The U.S. First Circuit Court of Appeals on Tuesday rejected an appeal by cable companies and upheld a Maine law requiring cable TV providers to restore public access programming to low channel numbers that are easier for viewers to find instead of exiling them to what some critics have called “digital Siberia.” 

The law, passed in 2019 and upheld by federal judge Nancy Torresen in March 2020, also requires the cable companies to extend service to lower-density parts of the state, broadcast locally produced content in the same format it is provided – such as high definition – and provide public access program information on channel guides.

The Internet and Television Association, which filed the lawsuit, argued the law conflicts with federal rules on cable regulations and violates the cable company’s First Amendment rights. The cable companies also argued that high-definition broadcasts use up to four times the cable bandwidth that standard definition broadcasts do. 

The District Court, and now the First Circuit, rejected the cable industry arguments. 

Maine Attorney General Aaron Frey, whose office defended the law, called community-run television stations a “priceless resource,” and said in a statement Tuesday evening that the court’s ruling “will go far in ensuring their continuing vitality by protecting against marginalization by cable television operators.” 

State Rep. Seth Berry, D-Bowdoinham, also applauded the decision to defend the “landmark legislation.”  

“It is well past time to rein in the abuses of our two big cable monopolies, and this bill was an important step in that direction,” he said in a statement Wednesday, referring to cable providers Charter Communications, which operates as Spectrum, and Comcast Corp., which uses the brand Xfinity.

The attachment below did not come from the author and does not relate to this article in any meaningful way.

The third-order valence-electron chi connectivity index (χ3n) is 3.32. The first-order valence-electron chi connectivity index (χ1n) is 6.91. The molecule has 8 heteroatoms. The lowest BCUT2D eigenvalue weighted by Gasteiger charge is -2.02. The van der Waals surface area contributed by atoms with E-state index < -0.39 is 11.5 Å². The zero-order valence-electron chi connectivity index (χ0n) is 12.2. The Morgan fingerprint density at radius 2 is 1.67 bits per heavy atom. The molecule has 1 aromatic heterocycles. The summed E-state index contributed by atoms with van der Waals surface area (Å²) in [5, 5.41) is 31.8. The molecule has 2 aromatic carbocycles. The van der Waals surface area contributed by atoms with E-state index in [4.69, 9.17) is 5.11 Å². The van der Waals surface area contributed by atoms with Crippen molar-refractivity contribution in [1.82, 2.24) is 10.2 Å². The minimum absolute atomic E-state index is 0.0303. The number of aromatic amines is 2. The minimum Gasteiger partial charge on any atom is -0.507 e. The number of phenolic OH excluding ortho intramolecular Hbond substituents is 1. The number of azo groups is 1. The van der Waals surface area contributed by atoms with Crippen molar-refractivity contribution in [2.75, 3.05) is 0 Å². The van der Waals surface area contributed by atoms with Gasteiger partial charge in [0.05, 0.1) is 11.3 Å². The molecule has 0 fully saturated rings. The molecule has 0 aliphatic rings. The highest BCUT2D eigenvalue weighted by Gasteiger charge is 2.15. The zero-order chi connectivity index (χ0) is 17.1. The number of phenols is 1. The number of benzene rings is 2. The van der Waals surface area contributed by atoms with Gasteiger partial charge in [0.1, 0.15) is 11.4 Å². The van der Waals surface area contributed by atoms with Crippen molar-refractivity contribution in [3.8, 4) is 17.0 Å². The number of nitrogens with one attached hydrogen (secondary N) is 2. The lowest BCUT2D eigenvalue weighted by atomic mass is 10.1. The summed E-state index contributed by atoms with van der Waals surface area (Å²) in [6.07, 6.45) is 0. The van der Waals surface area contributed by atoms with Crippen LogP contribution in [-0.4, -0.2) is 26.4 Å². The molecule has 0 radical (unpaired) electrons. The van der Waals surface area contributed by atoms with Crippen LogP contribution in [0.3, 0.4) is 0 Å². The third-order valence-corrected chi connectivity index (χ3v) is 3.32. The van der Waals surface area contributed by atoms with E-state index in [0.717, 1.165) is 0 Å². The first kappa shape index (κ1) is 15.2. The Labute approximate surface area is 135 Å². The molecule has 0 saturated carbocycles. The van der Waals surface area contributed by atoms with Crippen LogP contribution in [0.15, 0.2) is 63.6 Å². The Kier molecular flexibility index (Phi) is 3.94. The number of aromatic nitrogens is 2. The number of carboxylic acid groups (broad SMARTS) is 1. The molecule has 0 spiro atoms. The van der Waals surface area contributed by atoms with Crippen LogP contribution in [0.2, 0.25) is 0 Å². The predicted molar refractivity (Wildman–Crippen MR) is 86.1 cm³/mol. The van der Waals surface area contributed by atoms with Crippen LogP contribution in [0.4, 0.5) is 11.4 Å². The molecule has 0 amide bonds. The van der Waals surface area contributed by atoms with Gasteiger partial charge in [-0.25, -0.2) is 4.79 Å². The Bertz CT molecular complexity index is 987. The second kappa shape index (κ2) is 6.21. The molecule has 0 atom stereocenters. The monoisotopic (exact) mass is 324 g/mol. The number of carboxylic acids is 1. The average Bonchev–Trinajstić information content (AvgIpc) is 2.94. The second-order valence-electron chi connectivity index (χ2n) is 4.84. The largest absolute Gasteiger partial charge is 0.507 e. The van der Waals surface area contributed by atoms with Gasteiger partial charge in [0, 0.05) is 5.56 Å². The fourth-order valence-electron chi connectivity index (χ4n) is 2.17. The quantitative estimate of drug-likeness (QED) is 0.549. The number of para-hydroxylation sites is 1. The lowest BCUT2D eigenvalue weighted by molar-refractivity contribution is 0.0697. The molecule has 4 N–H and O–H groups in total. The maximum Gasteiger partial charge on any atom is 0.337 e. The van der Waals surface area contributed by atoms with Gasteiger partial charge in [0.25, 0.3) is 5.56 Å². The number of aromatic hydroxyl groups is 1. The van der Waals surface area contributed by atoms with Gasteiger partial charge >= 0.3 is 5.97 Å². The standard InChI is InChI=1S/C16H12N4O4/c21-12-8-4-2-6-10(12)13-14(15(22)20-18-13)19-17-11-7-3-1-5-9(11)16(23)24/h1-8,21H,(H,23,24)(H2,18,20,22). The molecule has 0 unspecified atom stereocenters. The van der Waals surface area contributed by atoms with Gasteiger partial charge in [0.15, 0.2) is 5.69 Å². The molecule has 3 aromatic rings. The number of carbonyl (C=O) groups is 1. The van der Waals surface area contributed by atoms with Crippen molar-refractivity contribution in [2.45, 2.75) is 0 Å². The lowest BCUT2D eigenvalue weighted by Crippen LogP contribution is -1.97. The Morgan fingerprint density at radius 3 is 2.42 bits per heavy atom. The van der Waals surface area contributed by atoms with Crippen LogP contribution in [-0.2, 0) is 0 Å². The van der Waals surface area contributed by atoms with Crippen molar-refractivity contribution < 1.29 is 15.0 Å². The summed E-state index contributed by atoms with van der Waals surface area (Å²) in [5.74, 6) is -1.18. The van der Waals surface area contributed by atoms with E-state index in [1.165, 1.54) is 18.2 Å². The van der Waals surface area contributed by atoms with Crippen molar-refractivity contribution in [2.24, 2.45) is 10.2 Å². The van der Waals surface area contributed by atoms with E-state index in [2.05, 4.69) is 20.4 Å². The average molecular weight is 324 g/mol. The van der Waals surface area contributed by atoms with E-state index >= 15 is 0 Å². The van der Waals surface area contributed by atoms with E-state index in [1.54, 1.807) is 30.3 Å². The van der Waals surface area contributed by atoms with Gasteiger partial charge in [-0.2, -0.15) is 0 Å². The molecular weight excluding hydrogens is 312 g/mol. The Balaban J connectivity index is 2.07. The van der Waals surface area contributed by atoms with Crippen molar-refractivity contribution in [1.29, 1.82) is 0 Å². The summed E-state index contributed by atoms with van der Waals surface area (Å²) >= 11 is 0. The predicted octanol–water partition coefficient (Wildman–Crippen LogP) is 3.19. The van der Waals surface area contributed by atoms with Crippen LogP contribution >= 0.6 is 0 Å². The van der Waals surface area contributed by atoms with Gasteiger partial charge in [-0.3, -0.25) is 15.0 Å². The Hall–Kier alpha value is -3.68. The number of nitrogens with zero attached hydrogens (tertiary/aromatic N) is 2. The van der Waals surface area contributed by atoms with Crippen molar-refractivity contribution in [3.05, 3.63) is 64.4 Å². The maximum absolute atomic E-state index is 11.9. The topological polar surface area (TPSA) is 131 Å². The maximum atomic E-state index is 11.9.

For decades, Mainers could find local access cable channels – usually airing government meetings, locally produced television shows and sports – among the lower-numbered stations, usually alongside the cable broadcasts of local television stations. But in 2017, some cable companies, including Spectrum in southern Maine, moved those channels to what some have nicknamed “digital Siberia” – stations in the 1300s or higher, where channel-flippers do not often venture. 

The change made the “vital public, education and governmental programming … nearly impossible to find and watch,” Frey said in the statement. 

The move prompted legislative action in 2019, requiring that the public access channels be treated like any other station. The law moved the channels back to their original spot in the cable lineup, ensured they could be shown in high definition and required that they be included in programming guides. 

In the lawsuit, the Internet and Cable Association argued that the cable companies were trying to create “a neighborhood” of public access channels that would be easier for the companies to manage.

The initial ruling by Torreson, which was affirmed by the court of appeals Tuesday, said federal laws do restrict many regulations of cable companies to the federal government’s authority, but that they also give states control over some aspects of cable television. That includes consumer protection rules and public, education and government (PEG access), she said, which is usually addressed in local contracts for cable operations between municipalities and cable companies. And she ruled that decisions over which channels are assigned to local access programming are a matter of consumer protection, as is the requirement to carry programs in high-definition formats if it’s recorded that way.

Torresen also rejected the cable association’s argument that Maine’s law violates the First Amendment rights of cable companies by limiting their editorial discretion over how, and on which channels, to transmit local access programming. Torreson said other court rulings allow for some control over cable companies’ decisions about which channels to carry, and she turned the argument around, saying that exercising controls on public access broadcasts violated those channels’ First Amendment rights.

The Maine law on public access channels also requires cable companies to offer to provide cable service to parts of towns with a density of at least 15 homes per cable mile, compared with some service agreements for areas with 17 to 43 homes per mile, depending on the carrier. The ruling said the density rules were left to local communities and states to decide under federal cable regulations.


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